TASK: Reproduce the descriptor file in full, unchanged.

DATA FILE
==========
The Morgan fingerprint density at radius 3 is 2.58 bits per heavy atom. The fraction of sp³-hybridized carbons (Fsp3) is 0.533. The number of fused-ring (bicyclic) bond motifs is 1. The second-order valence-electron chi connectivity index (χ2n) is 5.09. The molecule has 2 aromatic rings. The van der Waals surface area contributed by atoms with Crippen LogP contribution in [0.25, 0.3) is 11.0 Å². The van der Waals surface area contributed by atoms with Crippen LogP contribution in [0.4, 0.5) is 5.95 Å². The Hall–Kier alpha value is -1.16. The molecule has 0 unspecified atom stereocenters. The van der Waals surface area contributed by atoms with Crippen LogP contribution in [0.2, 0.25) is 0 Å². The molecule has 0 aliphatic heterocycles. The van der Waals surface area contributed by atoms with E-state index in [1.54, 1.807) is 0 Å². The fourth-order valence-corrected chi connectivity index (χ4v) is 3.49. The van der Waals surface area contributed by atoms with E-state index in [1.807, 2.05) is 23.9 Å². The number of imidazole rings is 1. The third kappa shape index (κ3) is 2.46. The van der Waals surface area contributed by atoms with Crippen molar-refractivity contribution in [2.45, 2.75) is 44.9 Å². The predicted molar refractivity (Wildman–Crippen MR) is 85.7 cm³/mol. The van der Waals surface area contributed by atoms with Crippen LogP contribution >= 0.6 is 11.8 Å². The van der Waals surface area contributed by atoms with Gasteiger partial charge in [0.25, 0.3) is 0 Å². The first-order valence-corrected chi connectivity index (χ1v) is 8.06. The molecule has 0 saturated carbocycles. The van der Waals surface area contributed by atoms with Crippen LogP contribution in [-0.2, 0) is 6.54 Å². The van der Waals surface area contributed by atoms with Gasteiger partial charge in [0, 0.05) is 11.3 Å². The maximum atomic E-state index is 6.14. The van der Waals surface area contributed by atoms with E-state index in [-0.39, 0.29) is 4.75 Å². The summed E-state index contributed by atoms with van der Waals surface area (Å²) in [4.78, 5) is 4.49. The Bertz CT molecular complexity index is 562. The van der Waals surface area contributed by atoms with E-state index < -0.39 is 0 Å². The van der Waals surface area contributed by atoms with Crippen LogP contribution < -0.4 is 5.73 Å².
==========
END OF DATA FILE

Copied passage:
The Morgan fingerprint density at radius 3 is 2.58 bits per heavy atom. The fraction of sp³-hybridized carbons (Fsp3) is 0.533. The number of fused-ring (bicyclic) bond motifs is 1. The second-order valence-electron chi connectivity index (χ2n) is 5.09. The molecule has 2 aromatic rings. The van der Waals surface area contributed by atoms with Crippen LogP contribution in [0.25, 0.3) is 11.0 Å². The van der Waals surface area contributed by atoms with Crippen LogP contribution in [0.4, 0.5) is 5.95 Å². The Hall–Kier alpha value is -1.16. The molecule has 0 unspecified atom stereocenters. The van der Waals surface area contributed by atoms with Crippen LogP contribution in [0.2, 0.25) is 0 Å². The molecule has 0 aliphatic heterocycles. The van der Waals surface area contributed by atoms with E-state index in [1.54, 1.807) is 0 Å². The fourth-order valence-corrected chi connectivity index (χ4v) is 3.49. The van der Waals surface area contributed by atoms with E-state index in [1.807, 2.05) is 23.9 Å². The number of imidazole rings is 1. The third kappa shape index (κ3) is 2.46. The van der Waals surface area contributed by atoms with Crippen molar-refractivity contribution in [2.45, 2.75) is 44.9 Å². The predicted molar refractivity (Wildman–Crippen MR) is 85.7 cm³/mol. The van der Waals surface area contributed by atoms with Crippen LogP contribution >= 0.6 is 11.8 Å². The van der Waals surface area contributed by atoms with Gasteiger partial charge in [0.25, 0.3) is 0 Å². The first-order valence-corrected chi connectivity index (χ1v) is 8.06. The molecule has 0 saturated carbocycles. The van der Waals surface area contributed by atoms with Crippen LogP contribution in [-0.2, 0) is 6.54 Å². The van der Waals surface area contributed by atoms with Gasteiger partial charge in [0, 0.05) is 11.3 Å². The maximum atomic E-state index is 6.14. The van der Waals surface area contributed by atoms with E-state index in [-0.39, 0.29) is 4.75 Å². The summed E-state index contributed by atoms with van der Waals surface area (Å²) in [4.78, 5) is 4.49. The Bertz CT molecular complexity index is 562. The van der Waals surface area contributed by atoms with E-state index < -0.39 is 0 Å². The van der Waals surface area contributed by atoms with Crippen LogP contribution < -0.4 is 5.73 Å².